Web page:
Ingram bending space and time for Dragons

Education
Myca Ingram, a freshman transfer from California, leads the two-time defending Far East Division I Tournament champion Kubasaki Dragons with 20 goals (Lorenzo Williams/Special to Stars and Stripes)
From Stripes.com
Myca Ingram, a freshman transfer from California, leads the two-time defending Far East Division I Tournament champion Kubasaki Dragons with 20 goals (Lorenzo Williams/Special to Stars and Stripes)

Ingram bending space and time for Dragons

by: Dave Ornauer | .
Stars and Stripes | .
published: May 05, 2016

CAMP FOSTER, Okinawa – It’s not so much the goal total, though that does speak high-scoring volumes for Myca Ingram.
 Teammates marvel at how she gets open and finds space to create scoring opportunities and finish them off.

The freshman, a recent transfer from Mission Vista High School in Southern California’s Oceanside area, has become the latest in a long line of scoring weapons to adorn the lineup of two-time Far East Division I Girls Soccer Tournament champion Kubasaki.

Of her team-leading 20 goals, 14 have come either with Ingram having knifed directly in front of the net or weaving between defenders and making a long run toward the net.

It’s a major reason why the Dragons have a 9-1-2 record this season, including a 2-0-1 record and the Okinawa championship against island rival Kadena. And teammates, coach and opponents have clearly taken notice.

“I’ve never seen anybody as fast as Myca,” said Kubasaki sophomore goalkeeper Lexi Klimek, who, like Ingram, has played since she was a child. “She’s able to outrun defenses, even with the ball. She is that good.”

“She brings this fire, this positive energy” to the team, said junior midfielder Alexis Townsend, the 2014 D-I Tournament Most Valuable Player.

“Myca can leaf through multiple defenders, she can shoot from farther out, she’s there to clean up loose ends; if we have a shot and there’s a rebound, she’s there for it; we didn’t have that in the past.”

Ingram credits her scoring to a combination of being in the right place at the right time and having teammates who can get the ball to her in open spaces.

“I think I’m just good at being where I need to be, making it easier for the team to get the ball to me,” Ingram said. “I guess it’s just natural ability.”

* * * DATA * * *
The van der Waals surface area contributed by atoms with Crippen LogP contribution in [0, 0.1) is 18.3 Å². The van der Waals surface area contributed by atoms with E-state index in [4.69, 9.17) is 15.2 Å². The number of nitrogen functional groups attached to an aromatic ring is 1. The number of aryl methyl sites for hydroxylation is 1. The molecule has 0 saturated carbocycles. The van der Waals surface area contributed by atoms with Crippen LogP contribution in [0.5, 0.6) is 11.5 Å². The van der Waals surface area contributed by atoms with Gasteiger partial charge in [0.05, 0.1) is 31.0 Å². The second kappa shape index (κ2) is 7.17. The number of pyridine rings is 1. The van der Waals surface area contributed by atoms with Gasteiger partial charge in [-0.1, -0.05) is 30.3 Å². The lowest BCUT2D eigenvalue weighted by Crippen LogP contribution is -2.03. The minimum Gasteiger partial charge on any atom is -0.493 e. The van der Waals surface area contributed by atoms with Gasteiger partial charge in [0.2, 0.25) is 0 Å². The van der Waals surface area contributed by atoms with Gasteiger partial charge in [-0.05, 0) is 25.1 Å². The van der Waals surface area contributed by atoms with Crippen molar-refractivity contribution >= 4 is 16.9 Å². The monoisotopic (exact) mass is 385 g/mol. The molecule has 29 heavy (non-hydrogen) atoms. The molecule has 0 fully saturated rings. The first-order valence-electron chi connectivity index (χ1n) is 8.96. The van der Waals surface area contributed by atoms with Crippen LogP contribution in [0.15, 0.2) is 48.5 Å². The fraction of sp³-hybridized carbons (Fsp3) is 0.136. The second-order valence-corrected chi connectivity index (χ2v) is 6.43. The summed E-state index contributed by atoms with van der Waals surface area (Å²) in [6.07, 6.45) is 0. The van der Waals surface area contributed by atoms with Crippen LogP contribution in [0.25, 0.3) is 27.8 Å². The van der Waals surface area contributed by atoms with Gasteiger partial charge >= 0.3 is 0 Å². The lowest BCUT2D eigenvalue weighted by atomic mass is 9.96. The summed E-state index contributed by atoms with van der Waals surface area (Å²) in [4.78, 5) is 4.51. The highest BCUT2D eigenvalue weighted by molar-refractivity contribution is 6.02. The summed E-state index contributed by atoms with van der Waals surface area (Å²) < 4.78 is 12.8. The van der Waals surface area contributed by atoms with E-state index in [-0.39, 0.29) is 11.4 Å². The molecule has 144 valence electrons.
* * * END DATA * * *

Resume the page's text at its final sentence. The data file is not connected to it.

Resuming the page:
Ingram inherits a legacy of high-scoring center-forwards who’ve served as centerpiece players for a team with the most titles in Far East Division I Tournament history: six.

Among that lot was Erin Foote, Class of 2005, Kubasaki’s career goal-scoring leader with 146 who helped the Dragons to D-I titles in 2002 and 2003. Liz Fabila netted 112 goals, 100 in her first three seasons before moving to center-mid and boosting Kubasaki to the 2012 title.

Marissa Mesquita moved into Fabila’s center-forward spot as a freshman in 2012, won three D-I titles in four seasons with the Dragons and graduated last spring with 73 career goals.

Ingram’s parents would put her in “all the sports” as a youth in California, starting from age 8. By the time she was 12, she said, she realized that her favorite sport was soccer.

“I was good at it,” she said. “It was a sport where I could really exert my speed that I had. In other sports, I found that I wasn’t using my speed, so I stuck with soccer.”

More and more back then, Ingram said, her teammates would send the ball through opposing defenses and she would be the one to track the ball down and stuff it into the net. “I would be the only one who could run up, get it, make a play off of it,” she said. “It’s natural for me.”

But now as then, Ingram says, goal scoring doesn’t come without  passing from teammates.

“I can’t really give myself all the credit,” Ingram said. “It’s about all 11 people out there. … If I have one goal or seven, as long as we’ve won, I’m happy.”

Ingram’s ability to create openings and get past multiple defenders is “something that’s rare in a lot of players,” Dragons coach Saleem Malik said.

But Ingram herself has four assists, and Malik says that while the team knows Ingram is the one who butters the bread, the Dragons play unselfishly which helps lead to more scoring and wins.

“I think that shows,” he said. “We do distribute the ball. We do practice passing and sharing. We’re not a selfish team. That’s the best thing about the team this year. None of them are selfish. I love it. It’s great that they move the ball around and find different people to score.

“It’s about winning matches, but more importantly, it’s about the girls playing exceptional soccer together as a team,” Malik said.
“I just know I need to get (the ball) into open space for her to run onto it,” Townsend said. “I know if I get it to her feet, she can make something happen.”

A third straight banner for Kubasaki would be the nicest thing that could happen, Ingram said. “I’m really excited for Far East,” she said.

ornauer.dave@stripes.com

Twitter: @ornauer_stripes